The purpose of ease of doing business is barely being served by the new Merchant Shipping Bull introduced in the Parliament, the shipping community is learnt to have written to the Parliament. A few months ago, the Narendra Modi government decided to repeal the 58-year old Merchant Shipping Act, and introduce the new Merchant Shipping Bill. But according to information received by The Sunday Guardian, the institutes and stakeholders in merchant shipping have written to the Parliamentary committee that the bill in its present form in counter-productive for ease of doing business. “If anything, it will only hamper ease of doing business. There are so many crucial topics that have not been written about,” a former senior official of Directorate General of Shipping told The Sunday Guardian.

“While it has gone in great depths to legislate on certain topics, it has left many crucial topics without even mentioning them. That is likely to cause confusion and chaos. So we have appealed that the current bill should be repealed. We have also submitted suggestions to the Parliamentary Committee to make amends to the bill,” Captain Philip Mathews, chairman and master of The Company of Master Mariners of India, said. He discussed this on the sidelines of a seminar on “Fostering Maritime Cooperation between Seafaring Communities”, held in Mumbai recently.

Meanwhile, officials of the Indian Ship Owners’ Association are learnt to have submitted an elaborate list of amendments to the present Bill. While the association refused to share a copy of the proposed amendments, its senior officials confirmed that they had already sent a list of amendments to the parliamentary committee.

A few months ago, the Union Cabinet had approved the Merchant Shipping Bill for introduction in the Parliament. It had said that the purpose of the new legislation was to simplify the laws governing merchant shipping in India. “The provisions of the Bill will simplify the law governing the merchant shipping in India. Further, certain redundant provisions will be dispensed with and remaining provisions will stand consolidated and simplified so as to promote case of doing business, transparency and effective delivery of services,” the Union government had said in a statement issued then.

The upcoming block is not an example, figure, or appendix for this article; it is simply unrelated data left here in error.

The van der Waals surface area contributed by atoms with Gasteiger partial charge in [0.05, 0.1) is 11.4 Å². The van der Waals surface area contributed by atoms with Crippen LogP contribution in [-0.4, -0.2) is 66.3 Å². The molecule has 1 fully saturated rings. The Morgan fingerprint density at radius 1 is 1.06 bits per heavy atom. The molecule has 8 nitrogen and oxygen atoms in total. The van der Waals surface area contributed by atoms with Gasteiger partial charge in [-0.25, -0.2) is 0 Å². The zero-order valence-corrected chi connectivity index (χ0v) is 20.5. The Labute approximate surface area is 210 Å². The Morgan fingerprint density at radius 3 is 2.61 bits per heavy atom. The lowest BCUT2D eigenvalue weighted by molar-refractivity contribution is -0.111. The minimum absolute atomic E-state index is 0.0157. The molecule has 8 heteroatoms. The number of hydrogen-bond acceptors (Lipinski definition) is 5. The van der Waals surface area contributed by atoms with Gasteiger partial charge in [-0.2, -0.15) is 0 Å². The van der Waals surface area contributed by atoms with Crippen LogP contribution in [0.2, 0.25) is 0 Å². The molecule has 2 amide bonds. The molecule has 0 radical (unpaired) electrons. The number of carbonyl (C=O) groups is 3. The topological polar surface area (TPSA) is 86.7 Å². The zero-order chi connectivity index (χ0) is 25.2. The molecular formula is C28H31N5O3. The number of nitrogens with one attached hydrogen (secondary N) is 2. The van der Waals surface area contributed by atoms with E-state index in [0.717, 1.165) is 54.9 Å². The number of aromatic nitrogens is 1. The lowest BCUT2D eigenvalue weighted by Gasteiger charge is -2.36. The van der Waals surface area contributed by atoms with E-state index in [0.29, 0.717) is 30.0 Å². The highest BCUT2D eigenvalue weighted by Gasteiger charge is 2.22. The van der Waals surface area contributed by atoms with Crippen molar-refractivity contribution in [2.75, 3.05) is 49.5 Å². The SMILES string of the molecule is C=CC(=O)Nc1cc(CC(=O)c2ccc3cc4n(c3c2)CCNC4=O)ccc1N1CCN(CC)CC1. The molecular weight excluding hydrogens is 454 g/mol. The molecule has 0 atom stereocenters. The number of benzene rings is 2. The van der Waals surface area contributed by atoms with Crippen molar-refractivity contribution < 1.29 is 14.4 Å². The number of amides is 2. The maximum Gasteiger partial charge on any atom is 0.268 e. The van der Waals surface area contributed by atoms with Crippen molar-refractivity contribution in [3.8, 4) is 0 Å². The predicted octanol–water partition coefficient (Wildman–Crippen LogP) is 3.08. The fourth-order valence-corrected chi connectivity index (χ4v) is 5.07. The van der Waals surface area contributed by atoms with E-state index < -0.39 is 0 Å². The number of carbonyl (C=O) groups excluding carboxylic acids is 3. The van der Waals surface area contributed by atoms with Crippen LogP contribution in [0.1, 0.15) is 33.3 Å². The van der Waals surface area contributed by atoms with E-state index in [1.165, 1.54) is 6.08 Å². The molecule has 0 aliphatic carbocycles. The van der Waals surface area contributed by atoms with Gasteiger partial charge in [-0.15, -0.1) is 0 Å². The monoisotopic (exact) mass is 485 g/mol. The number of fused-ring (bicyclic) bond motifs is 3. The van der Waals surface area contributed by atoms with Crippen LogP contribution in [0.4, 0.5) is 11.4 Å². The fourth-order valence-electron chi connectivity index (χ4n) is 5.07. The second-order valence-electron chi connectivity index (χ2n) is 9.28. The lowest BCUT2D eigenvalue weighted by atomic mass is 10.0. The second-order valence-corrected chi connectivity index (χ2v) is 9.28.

The previous Act had 560 sections. The government has trimmed them to 280. With the aim of making the legislation “futuristic” and “dynamic”, the government had added significant reforms for the augmentation of Indian tonnage promotion, development of coastal shipping in India, introduction of welfare measures for seafarers and registration of certain residuary category of vessels not covered under any statute. “The Merchant Shipping Act, 1958, had become a bulky piece of legislation over the years as a result of various amendments carried out in the Act from time to time. It was amended 17 times between 1966 and 2014, resulting in an increase in the number of sections to over 560. The one-day seminar held in Mumbai this week under the joint initiative of the Indian Navy, the Nautical Institute and the Indian Maritime Foundation, was coordinated by the Maritime Warfare Centre, provided a platform for interaction between the Indian Navy, Coast Guard, Merchant Navy and Directorate General of Shipping. “With ever-increasing threats from piracy, terrorism, human and arms trafficking, the need to have Maritime Domain Awareness is paramount. Agencies can no longer work in isolation and the role of the Merchant Marine in assisting the build of Domain Awareness cannot be overemphasised,” said Vice Admiral A.K. Saxena, Director General of Naval Plans, Mumbai.

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